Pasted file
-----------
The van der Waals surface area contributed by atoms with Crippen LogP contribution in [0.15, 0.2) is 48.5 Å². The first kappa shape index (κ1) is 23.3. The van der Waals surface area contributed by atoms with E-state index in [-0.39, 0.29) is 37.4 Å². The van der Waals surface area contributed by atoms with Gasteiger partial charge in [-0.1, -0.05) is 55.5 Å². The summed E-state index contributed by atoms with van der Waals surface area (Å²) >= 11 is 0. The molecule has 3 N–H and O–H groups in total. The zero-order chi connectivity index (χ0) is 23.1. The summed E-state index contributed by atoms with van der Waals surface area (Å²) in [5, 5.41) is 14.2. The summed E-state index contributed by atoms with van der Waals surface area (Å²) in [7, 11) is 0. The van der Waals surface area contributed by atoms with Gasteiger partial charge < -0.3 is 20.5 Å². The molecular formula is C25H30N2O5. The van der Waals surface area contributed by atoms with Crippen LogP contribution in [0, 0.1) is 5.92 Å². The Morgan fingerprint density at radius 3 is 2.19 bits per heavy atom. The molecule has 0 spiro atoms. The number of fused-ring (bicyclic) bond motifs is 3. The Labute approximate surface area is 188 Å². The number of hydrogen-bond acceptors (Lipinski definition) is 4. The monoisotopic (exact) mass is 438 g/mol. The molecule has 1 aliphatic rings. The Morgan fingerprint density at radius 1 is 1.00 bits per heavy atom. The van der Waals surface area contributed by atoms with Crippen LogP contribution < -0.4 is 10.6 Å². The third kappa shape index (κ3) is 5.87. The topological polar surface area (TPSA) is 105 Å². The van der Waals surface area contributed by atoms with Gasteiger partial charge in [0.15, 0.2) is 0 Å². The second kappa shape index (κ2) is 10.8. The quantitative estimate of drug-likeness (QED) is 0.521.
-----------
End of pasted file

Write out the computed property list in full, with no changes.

The van der Waals surface area contributed by atoms with Crippen LogP contribution in [0.15, 0.2) is 48.5 Å². The first kappa shape index (κ1) is 23.3. The van der Waals surface area contributed by atoms with E-state index in [-0.39, 0.29) is 37.4 Å². The van der Waals surface area contributed by atoms with Gasteiger partial charge in [-0.1, -0.05) is 55.5 Å². The summed E-state index contributed by atoms with van der Waals surface area (Å²) >= 11 is 0. The molecule has 3 N–H and O–H groups in total. The zero-order chi connectivity index (χ0) is 23.1. The summed E-state index contributed by atoms with van der Waals surface area (Å²) in [5, 5.41) is 14.2. The summed E-state index contributed by atoms with van der Waals surface area (Å²) in [7, 11) is 0. The van der Waals surface area contributed by atoms with Gasteiger partial charge < -0.3 is 20.5 Å². The molecular formula is C25H30N2O5. The van der Waals surface area contributed by atoms with Crippen LogP contribution in [0, 0.1) is 5.92 Å². The Morgan fingerprint density at radius 3 is 2.19 bits per heavy atom. The molecule has 0 spiro atoms. The number of fused-ring (bicyclic) bond motifs is 3. The Labute approximate surface area is 188 Å². The number of hydrogen-bond acceptors (Lipinski definition) is 4. The monoisotopic (exact) mass is 438 g/mol. The molecule has 1 aliphatic rings. The Morgan fingerprint density at radius 1 is 1.00 bits per heavy atom. The van der Waals surface area contributed by atoms with Crippen LogP contribution < -0.4 is 10.6 Å². The third kappa shape index (κ3) is 5.87. The topological polar surface area (TPSA) is 105 Å². The van der Waals surface area contributed by atoms with Gasteiger partial charge in [0.15, 0.2) is 0 Å². The second kappa shape index (κ2) is 10.8. The quantitative estimate of drug-likeness (QED) is 0.521.